As will become apparent hereinafter, my invention provides several advantages or features over known prior art devices. One feature of my invention is that the initial fault current through a long line, for a fault just behind the relay location, is essentially travelling wave currents. These currents tend to produce transient delays in prior art directional relays designed for steady state operation since the voltage signal is primarily the fundamental frequency, whereas the current signal initially has the frequency components associated with the travelling waves. However, for bolted, unbalanced faults immediately behind the relay where high operating speed is most desirable in a blocking relay, the negative sequence voltage VA2 will be a maximum for that fault type, thus establishing a large component of the operating signal VOP due to voltage in the invention herein described. Conversely, the quantity IA2 ZR will tend to be rather small since IA2 is initially limited by the surge impedance of the line which typically is very much larger than ZS2 (and hence ZR). Thus the signal VA2 is much larger than the signal IA2 ZR, resulting in high speed operation. This high speed operation is required because as discussed in the "Background" Section, there is a danger of saturation of an adversely located current transformer (CT) that could cause misoperation of the trip relays.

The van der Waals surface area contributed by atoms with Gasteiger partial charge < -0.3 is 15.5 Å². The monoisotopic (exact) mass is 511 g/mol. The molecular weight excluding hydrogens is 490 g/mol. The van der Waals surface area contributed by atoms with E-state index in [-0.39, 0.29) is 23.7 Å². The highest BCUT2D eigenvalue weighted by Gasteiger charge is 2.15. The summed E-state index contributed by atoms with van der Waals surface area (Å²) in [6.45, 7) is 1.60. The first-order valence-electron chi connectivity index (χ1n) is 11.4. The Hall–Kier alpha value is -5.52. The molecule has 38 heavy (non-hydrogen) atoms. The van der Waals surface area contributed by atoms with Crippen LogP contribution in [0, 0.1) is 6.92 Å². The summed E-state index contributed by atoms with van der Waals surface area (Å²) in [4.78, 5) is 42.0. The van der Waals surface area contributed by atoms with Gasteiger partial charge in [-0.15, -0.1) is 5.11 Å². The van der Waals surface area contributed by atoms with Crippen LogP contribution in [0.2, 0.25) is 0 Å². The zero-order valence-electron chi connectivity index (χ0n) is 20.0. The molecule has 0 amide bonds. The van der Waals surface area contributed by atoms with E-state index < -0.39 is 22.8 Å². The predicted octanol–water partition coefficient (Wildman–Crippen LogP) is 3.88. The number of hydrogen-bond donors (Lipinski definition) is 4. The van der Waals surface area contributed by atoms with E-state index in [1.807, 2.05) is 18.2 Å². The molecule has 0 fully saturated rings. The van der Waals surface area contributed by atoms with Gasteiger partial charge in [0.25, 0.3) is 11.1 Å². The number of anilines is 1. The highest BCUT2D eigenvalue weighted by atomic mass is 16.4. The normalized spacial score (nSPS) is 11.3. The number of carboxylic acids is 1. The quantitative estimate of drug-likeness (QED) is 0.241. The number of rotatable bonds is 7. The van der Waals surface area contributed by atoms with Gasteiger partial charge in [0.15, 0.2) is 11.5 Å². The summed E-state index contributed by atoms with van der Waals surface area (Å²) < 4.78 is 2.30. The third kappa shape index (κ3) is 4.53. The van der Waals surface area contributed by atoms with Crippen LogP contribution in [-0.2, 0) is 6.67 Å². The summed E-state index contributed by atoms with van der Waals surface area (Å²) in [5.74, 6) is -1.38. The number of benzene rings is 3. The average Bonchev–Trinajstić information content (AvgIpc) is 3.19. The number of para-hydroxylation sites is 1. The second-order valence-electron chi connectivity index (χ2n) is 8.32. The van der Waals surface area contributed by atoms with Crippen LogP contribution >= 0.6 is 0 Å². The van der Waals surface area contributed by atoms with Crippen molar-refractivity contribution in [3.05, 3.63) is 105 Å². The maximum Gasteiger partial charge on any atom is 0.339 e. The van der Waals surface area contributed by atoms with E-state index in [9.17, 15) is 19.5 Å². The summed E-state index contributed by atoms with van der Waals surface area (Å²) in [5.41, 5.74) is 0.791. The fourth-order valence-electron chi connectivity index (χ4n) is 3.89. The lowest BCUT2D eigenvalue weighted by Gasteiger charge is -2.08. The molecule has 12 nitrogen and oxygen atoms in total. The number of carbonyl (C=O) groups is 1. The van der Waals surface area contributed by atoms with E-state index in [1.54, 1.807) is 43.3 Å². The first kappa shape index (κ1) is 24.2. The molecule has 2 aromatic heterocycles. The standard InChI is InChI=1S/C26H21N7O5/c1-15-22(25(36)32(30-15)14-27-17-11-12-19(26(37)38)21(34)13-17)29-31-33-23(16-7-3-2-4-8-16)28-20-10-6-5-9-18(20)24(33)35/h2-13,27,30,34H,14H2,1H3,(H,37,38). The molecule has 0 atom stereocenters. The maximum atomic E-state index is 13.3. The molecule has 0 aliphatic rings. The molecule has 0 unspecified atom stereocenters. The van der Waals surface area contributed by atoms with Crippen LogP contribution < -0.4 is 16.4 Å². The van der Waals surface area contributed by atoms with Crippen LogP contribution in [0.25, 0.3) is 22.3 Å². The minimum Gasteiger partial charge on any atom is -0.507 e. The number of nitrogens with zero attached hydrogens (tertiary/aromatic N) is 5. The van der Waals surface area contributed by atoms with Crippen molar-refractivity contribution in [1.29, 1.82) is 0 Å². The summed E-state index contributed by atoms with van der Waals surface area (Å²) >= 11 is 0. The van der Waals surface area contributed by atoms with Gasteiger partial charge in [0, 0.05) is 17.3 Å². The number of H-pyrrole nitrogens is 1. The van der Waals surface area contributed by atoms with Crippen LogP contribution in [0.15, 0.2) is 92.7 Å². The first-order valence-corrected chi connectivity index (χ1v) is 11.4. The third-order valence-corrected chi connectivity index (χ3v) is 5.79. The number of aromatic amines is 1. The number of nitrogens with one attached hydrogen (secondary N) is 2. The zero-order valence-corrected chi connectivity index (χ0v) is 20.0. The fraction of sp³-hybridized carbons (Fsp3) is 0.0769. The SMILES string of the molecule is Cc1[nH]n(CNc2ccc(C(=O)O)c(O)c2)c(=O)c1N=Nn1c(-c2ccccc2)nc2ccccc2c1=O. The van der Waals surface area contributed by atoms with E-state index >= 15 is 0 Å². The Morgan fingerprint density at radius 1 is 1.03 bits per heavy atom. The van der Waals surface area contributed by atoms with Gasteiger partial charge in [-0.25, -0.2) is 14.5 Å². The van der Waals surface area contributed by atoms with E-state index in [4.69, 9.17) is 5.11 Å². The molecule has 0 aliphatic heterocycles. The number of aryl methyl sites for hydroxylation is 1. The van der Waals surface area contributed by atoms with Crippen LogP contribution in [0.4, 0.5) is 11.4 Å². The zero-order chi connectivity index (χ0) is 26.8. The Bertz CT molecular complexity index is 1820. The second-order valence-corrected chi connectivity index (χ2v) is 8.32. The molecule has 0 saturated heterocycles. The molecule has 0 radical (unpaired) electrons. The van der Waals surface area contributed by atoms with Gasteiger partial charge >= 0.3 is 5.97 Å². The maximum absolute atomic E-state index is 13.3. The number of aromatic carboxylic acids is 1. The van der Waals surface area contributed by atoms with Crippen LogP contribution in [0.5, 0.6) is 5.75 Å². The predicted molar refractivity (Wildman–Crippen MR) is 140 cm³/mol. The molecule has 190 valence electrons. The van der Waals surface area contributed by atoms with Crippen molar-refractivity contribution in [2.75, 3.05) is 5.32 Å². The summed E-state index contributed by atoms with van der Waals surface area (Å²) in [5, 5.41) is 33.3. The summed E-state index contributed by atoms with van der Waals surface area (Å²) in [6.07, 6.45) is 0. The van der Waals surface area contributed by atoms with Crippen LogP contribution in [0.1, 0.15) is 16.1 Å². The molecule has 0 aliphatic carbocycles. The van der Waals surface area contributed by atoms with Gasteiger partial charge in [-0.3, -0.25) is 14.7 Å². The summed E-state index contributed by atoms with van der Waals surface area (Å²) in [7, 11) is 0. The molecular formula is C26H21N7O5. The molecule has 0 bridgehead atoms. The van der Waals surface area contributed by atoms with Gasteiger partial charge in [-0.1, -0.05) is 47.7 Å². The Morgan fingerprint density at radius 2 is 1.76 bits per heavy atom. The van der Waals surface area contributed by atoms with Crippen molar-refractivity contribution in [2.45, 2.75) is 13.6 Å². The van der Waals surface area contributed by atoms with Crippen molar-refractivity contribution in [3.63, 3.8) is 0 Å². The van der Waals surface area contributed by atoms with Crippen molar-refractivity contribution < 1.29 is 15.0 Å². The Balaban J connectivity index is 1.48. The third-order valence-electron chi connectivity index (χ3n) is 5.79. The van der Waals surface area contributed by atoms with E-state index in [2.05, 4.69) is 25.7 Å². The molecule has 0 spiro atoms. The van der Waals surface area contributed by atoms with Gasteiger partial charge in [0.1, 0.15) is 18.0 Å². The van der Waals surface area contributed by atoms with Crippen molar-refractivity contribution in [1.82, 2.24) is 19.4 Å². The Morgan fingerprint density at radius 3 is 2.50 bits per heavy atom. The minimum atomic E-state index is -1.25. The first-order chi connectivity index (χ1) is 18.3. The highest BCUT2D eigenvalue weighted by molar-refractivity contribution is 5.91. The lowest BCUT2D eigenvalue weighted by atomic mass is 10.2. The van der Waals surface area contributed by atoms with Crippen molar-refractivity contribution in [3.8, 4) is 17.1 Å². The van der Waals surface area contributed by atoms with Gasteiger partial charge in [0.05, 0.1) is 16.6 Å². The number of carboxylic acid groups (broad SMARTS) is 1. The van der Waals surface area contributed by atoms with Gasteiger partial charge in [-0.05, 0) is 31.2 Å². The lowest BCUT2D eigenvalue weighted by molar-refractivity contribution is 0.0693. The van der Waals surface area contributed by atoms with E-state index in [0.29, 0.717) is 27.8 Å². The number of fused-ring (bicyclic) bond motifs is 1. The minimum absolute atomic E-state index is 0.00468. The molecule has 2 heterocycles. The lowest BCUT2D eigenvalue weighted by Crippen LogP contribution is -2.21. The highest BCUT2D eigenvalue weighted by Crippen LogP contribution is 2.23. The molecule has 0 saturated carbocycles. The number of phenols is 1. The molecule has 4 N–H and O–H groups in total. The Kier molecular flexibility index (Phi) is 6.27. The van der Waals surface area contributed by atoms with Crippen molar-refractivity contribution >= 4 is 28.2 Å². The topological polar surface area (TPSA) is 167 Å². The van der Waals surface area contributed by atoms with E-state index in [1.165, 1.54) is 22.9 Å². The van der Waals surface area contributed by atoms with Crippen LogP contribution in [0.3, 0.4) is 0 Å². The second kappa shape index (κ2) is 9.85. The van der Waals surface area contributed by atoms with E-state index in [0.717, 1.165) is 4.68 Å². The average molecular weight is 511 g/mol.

A second feature of my inventive concept substantially improves the reliability of a blocking directional relay where a fault in a parallel line results in the fault current in the relays in the protected line, so as to cause the fault to appear as internal to the protected line. This situation may occur when the negative sequence voltage at each end of the line is approximately equal for a fault in the parallel line. As a consequence, the fault current in the relays is flowing in the line shunt capacitance, thus causing a 180 phase shift compared to an "inductive source impedance", and hence producing a phase relationship between IA2 and VA2 that would be normally interpreted as an internal fault. The invention would see the fault as external if the setting of ZR was less than the magnitude of the shunt capacitive impedance (XC) (and assuming both ends closed). The typical setting of ZR would be expected to be many times smaller than XC. Thus, as will be described hereinafter with regard to FIGS. 8, 9 and 10 my invention correctly distinguishes an external fault condition from an internal fault condition.